Weight-loss programs delivered over the phone by health coaches and with website and physician support are just as effective as others involving in-person coaching sessions, a new study has claimed.
Lawrence J. Appel and his team from the Johns Hopkins University School of Medicine and the Bloomberg School of Public Health recruited 415 obese people with an average body mass index (BMI) of 36.6 and an average weight of 229 pounds.
Although the group was diverse, it predominantly consisted of middle-aged women.
The volunteers were randomly split into three groups – the control group received information about weight loss but did not receive counselling, another group received counselling over the phone with a coach, and a third group was offered in-person and phone counselling.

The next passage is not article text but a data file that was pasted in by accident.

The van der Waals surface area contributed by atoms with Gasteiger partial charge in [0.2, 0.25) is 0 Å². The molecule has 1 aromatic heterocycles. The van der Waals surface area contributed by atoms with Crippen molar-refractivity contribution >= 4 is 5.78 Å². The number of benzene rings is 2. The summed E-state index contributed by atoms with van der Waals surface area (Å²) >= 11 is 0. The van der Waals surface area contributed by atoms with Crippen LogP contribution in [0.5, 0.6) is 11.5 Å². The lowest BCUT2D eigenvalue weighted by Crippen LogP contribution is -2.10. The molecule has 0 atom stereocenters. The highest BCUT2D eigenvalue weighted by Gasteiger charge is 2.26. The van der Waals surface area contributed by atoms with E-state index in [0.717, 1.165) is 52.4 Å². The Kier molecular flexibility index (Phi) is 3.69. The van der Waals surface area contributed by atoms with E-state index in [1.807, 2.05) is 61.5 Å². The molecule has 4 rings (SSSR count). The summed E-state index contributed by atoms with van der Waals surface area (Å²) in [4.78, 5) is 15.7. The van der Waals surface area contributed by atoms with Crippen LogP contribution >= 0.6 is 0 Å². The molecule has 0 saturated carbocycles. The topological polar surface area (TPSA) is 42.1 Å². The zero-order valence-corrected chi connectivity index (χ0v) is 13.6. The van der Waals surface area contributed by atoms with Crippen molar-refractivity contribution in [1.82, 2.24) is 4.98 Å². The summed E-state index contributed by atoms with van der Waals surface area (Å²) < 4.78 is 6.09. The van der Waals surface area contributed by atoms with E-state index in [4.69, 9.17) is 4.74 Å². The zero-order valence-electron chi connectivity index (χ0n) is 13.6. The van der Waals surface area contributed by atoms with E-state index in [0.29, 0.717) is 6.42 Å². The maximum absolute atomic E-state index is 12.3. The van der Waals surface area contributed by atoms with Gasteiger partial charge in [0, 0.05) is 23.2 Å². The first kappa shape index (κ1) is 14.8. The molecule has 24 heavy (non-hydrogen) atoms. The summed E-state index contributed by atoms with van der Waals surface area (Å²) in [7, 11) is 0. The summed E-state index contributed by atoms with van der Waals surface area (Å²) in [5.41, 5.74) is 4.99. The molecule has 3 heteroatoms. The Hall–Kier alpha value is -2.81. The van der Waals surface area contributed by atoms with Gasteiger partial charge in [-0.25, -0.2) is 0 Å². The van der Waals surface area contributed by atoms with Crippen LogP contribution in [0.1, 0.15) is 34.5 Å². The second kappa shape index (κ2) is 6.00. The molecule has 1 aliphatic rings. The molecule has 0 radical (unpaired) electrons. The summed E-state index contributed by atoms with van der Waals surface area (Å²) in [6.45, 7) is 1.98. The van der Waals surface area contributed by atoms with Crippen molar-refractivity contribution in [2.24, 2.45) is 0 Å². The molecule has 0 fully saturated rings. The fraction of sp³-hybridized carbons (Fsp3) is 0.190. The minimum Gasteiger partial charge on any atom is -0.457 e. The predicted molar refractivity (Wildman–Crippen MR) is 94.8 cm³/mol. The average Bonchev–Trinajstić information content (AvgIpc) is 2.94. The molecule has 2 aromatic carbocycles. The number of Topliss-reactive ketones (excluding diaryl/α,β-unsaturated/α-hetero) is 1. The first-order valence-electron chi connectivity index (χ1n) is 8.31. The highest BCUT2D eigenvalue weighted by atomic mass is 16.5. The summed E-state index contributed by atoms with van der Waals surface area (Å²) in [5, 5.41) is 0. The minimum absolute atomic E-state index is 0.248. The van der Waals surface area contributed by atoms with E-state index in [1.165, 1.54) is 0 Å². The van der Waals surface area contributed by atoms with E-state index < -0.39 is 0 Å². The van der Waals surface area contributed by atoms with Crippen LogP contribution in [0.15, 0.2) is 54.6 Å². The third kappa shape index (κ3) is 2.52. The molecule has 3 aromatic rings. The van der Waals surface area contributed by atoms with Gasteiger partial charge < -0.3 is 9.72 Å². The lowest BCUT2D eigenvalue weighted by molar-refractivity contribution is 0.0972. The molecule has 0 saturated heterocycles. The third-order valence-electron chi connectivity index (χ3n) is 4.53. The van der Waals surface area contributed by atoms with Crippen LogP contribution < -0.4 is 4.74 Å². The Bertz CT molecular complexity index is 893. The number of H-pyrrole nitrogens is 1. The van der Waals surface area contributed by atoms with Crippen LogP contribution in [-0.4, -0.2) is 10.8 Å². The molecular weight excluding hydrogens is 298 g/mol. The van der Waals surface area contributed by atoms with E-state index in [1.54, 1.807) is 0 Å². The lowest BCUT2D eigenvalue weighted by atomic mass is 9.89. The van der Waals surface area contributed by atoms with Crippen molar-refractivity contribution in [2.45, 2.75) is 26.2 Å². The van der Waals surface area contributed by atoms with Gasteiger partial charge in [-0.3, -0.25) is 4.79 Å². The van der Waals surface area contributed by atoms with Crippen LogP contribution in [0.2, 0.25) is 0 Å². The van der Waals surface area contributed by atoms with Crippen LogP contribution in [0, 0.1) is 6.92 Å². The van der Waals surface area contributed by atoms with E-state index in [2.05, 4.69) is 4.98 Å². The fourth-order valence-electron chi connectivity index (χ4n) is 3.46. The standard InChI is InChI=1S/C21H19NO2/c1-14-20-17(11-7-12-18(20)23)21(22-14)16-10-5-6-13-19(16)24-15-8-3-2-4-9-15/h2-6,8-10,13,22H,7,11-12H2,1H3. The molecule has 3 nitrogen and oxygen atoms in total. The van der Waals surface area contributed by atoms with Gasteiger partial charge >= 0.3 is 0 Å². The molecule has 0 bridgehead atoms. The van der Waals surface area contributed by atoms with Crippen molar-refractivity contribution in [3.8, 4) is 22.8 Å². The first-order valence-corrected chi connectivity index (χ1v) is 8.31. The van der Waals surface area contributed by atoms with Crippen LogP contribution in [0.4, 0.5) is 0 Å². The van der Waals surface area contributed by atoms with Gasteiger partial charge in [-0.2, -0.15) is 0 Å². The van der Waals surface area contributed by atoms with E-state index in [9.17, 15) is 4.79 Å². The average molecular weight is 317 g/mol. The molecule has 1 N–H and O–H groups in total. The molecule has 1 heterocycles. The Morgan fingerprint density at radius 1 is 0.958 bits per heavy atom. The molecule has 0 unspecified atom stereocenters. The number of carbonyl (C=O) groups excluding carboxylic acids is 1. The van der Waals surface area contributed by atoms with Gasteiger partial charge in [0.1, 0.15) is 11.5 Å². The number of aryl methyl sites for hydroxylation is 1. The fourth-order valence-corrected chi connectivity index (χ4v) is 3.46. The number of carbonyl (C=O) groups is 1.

Those in the control group lost an average of less than two pounds over the course of two years, while those who had telephone sessions or in-person coaching lost a similar amount of weight, an average of 10 pounds over two years.
According to Appel, in-person programs are the standard, and such programs do lead to weight loss, but he was surprised to see that those who only had telephone contact with coaches did just as well as those who had in-person one-on-one and group sessions.
He said that as the study progressed, the in-person group opted to trade in the face-to-face sessions for the convenience of using the telephone.
“In most weight loss studies, there is a lot of emphasis on frequent, in-person counseling sessions, but from a logistical perspective, it’s a disaster,” Appel said.
“Patients start off strong but then stop attending in-person sessions. That’s why I like the telephone program. It is convenient to individuals and can be done anywhere. You could be living in rural South Dakota, and we could deliver this intervention. It removes some of the major logistical barriers,” he added.
The study has been recently published in the New England Journal of Medicine.